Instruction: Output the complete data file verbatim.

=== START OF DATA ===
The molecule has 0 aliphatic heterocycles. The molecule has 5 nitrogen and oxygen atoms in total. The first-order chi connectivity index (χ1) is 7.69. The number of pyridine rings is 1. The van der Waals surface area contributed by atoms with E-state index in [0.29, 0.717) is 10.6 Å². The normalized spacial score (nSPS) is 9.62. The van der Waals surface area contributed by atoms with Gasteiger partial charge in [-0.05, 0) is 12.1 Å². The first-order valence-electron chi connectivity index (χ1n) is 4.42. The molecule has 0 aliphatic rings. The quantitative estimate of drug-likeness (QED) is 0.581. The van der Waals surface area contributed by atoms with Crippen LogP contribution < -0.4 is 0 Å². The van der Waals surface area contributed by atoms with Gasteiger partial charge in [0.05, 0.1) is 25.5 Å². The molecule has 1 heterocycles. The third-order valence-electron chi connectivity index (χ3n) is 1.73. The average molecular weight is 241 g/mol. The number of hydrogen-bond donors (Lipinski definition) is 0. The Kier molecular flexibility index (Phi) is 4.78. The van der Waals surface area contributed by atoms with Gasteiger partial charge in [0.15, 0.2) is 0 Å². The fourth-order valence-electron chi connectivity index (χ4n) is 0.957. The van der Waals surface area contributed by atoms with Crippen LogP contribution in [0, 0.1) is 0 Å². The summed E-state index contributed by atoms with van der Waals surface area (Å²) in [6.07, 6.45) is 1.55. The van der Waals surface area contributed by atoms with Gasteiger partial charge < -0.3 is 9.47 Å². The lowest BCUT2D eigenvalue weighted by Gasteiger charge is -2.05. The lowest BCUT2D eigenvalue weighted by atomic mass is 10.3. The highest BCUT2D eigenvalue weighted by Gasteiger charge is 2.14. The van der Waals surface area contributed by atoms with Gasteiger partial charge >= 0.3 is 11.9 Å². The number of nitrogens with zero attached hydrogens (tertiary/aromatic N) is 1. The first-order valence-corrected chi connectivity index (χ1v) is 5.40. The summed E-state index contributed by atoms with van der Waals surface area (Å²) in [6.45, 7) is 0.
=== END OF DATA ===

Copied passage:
The molecule has 0 aliphatic heterocycles. The molecule has 5 nitrogen and oxygen atoms in total. The first-order chi connectivity index (χ1) is 7.69. The number of pyridine rings is 1. The van der Waals surface area contributed by atoms with E-state index in [0.29, 0.717) is 10.6 Å². The normalized spacial score (nSPS) is 9.62. The van der Waals surface area contributed by atoms with Gasteiger partial charge in [-0.05, 0) is 12.1 Å². The first-order valence-electron chi connectivity index (χ1n) is 4.42. The molecule has 0 aliphatic rings. The quantitative estimate of drug-likeness (QED) is 0.581. The van der Waals surface area contributed by atoms with Crippen LogP contribution < -0.4 is 0 Å². The van der Waals surface area contributed by atoms with Gasteiger partial charge in [0.05, 0.1) is 25.5 Å². The molecule has 1 heterocycles. The third-order valence-electron chi connectivity index (χ3n) is 1.73. The average molecular weight is 241 g/mol. The number of hydrogen-bond donors (Lipinski definition) is 0. The Kier molecular flexibility index (Phi) is 4.78. The van der Waals surface area contributed by atoms with Gasteiger partial charge in [0.15, 0.2) is 0 Å². The fourth-order valence-electron chi connectivity index (χ4n) is 0.957. The van der Waals surface area contributed by atoms with Crippen LogP contribution in [0, 0.1) is 0 Å². The summed E-state index contributed by atoms with van der Waals surface area (Å²) in [6.07, 6.45) is 1.55. The van der Waals surface area contributed by atoms with Gasteiger partial charge < -0.3 is 9.47 Å². The lowest BCUT2D eigenvalue weighted by Gasteiger charge is -2.05. The lowest BCUT2D eigenvalue weighted by atomic mass is 10.3. The highest BCUT2D eigenvalue weighted by Gasteiger charge is 2.14. The van der Waals surface area contributed by atoms with Gasteiger partial charge >= 0.3 is 11.9 Å². The number of nitrogens with zero attached hydrogens (tertiary/aromatic N) is 1. The first-order valence-corrected chi connectivity index (χ1v) is 5.40. The summed E-state index contributed by atoms with van der Waals surface area (Å²) in [6.45, 7) is 0.